By Rowan Moore
Inspired by Kentish oast houses and the Arts and Crafts movement, this confident, eco-smart family home is a model for grand living
Paragraph 55 of the National Planning Policy Framework, formerly Planning Policy Statement 7, formerly Planning Policy Guidance 7, also known as Gummer's Law or the Toffs' Charter – conceived 20 years ago, amid the dying embers of the John Major government, by the environment secretary John Gummer – is a weird, quasi-feudal kink in the British planning system. It says that you can build a big, isolated house in the countryside, contrary to the usual ban on such things, if you can prove that it is (whatever this may mean) “of outstanding architectural quality”.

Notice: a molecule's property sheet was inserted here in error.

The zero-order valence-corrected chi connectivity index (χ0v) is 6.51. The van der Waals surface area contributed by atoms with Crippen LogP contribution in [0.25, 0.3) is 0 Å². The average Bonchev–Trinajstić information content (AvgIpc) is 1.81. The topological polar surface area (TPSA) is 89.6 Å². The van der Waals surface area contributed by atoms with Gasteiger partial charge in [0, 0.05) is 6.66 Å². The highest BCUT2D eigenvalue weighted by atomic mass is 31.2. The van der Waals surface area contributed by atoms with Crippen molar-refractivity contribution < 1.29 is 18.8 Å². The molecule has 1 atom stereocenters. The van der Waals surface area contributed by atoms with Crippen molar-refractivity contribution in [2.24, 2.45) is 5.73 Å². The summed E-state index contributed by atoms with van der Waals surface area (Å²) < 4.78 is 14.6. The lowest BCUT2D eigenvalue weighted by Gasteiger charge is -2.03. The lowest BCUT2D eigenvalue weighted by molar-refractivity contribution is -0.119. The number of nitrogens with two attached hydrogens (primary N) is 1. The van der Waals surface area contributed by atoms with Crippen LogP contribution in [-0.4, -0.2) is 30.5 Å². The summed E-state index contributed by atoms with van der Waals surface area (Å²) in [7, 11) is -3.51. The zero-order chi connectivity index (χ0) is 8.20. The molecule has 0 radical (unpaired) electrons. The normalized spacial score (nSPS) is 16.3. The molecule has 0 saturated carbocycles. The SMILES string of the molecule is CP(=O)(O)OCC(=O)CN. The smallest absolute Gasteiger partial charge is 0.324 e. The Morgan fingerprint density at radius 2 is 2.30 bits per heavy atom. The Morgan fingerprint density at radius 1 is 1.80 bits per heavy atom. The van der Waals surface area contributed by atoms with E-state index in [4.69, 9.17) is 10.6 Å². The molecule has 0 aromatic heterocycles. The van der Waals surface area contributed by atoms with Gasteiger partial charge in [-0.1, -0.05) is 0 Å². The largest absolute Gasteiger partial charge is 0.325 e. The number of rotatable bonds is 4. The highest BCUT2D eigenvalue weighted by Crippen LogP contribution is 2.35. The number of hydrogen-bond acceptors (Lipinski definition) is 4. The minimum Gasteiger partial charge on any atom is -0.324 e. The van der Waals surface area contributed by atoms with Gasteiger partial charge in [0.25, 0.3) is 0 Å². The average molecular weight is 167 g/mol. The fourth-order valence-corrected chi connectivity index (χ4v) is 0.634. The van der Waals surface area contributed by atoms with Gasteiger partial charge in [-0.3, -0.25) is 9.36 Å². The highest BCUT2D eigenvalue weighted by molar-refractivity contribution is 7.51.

Although it doesn't specifically exclude beautiful bungalows or lovely little cottages, the risks and costs of proving your case (perhaps £100,000 in professional and legal fees) mean that only rich people can play this game, and it's only worth doing if you end up with a big house. Which was Gummer's intention, as the policy's original wording states: “This means that each generation would have the opportunity to add to the tradition of the Country House which has done so much to enhance the English countryside.”